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Anita Grants Us the Painful Gift of Memory

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We have read books about it, seen movies about it, and discussed it, but nothing could have prepared any of us for hearing the intensity and pain of a first hand account of the Holocaust.

Last Friday, my classmates and I visited the Connecticut Capitol Building in Hartford for a Holocaust Memorial ceremony. The keynote speaker was a survivor named Anita, who described the time she spent in the camps from age eight to sixteen.

Anita was brought in the cattle cars, stuffed so tight that she could not move. The only way she could move was when the people next to her died of heat, hunger, dehydration, or suffocation. Then, at the camp, she and her family were shaved and tattooed. She said that the bald head made them look "like aliens" and that it took away their humanity. This is where her story diverges from the common tale. She went to do extra labor and that got her out of the camp. When the volunteers were sorted for life or death, she was put into the latter group.

Somehow, she managed to get back into the line and hid her immature figure so that she looked stronger. She was saved. Then the story resumes the normal pattern, that is, until one officer took particular interest in her. On her birthday, he gave her small extra bits of food, and granted her wish to go swimming in the lake, with the promise she would not run away. When the war ended she was taken to a hospital for care and fought hard to become healthy again. Her will was great because she had heard that her father was still alive. When she was let out, she went to the arranged meeting place, only to find out that her father had been recaptured by the Nazis and killed. Her strongest feeling throughout the war was that no one helped.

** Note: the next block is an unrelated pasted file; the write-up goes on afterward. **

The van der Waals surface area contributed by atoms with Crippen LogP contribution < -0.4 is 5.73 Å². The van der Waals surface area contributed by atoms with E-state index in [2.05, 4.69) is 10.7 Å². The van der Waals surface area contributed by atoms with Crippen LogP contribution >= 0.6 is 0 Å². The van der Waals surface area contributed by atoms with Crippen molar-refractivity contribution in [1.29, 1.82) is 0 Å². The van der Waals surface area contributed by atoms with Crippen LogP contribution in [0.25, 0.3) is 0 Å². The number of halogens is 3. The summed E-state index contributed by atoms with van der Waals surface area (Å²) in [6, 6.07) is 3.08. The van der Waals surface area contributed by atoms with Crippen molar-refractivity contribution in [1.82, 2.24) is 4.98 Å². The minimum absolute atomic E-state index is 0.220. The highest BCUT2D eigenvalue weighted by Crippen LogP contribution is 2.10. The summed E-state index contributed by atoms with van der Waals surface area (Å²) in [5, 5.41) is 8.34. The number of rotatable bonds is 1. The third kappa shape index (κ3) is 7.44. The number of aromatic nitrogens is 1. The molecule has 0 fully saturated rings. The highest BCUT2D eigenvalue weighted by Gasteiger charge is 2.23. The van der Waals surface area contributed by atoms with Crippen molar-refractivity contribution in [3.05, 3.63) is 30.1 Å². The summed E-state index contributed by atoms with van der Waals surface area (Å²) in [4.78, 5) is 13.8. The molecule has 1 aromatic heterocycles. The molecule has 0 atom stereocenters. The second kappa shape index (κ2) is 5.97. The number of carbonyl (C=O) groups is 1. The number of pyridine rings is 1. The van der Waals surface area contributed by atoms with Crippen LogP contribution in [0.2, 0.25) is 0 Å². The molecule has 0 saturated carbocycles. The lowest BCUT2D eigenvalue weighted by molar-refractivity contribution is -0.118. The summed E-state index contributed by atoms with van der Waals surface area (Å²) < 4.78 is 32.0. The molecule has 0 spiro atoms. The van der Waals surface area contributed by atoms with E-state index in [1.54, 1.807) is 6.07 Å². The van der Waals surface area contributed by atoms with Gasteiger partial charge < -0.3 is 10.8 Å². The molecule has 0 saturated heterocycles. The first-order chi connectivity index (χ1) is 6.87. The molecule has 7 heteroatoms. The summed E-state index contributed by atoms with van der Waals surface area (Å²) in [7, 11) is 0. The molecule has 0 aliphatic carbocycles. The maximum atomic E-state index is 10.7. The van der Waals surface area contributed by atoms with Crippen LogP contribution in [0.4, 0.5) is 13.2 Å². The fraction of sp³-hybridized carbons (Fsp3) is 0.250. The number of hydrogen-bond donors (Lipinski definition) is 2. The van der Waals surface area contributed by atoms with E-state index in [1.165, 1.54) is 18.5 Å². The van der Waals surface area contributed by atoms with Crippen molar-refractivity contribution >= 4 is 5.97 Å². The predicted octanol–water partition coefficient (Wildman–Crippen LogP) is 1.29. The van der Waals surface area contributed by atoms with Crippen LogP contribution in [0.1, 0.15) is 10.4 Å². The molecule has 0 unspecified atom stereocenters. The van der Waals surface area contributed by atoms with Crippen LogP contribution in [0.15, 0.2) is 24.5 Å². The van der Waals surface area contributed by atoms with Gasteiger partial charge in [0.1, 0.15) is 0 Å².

By the end of her story, we were all in tears, even classmates I'd never seen cry during all the years I've known them. We were all so shocked, not by the facts, since we had heard them all before, but by the unfairness of it all and by Anita's will to live. I tried picturing myself in her position, alone, hungry, not knowing what the next day, minute, second, would bring and I knew that I could not do it. I would have been dead within a week. Anita fought for eight years. As she recalled the terror of not knowing whether her next shower would clean her or gas her, I shivered. Throughout the story, I saw my friends do the same. Her main point was that we, the children, are her greatest hope, for we must remember and when the time comes, we must act.

She is right. It is not enough to remember. If something of this magnitude ever happened again, we could not just sit by and watch. Anita said that in the camps, she saw allied aircrafts flying above them and wondered why they didn't just bomb the camps. Everything could have been so different if they had. The next time this happens, if ever, we, the youth, must act.

Thank you, Anita. Thank you for your story, your bravery, and for your information.




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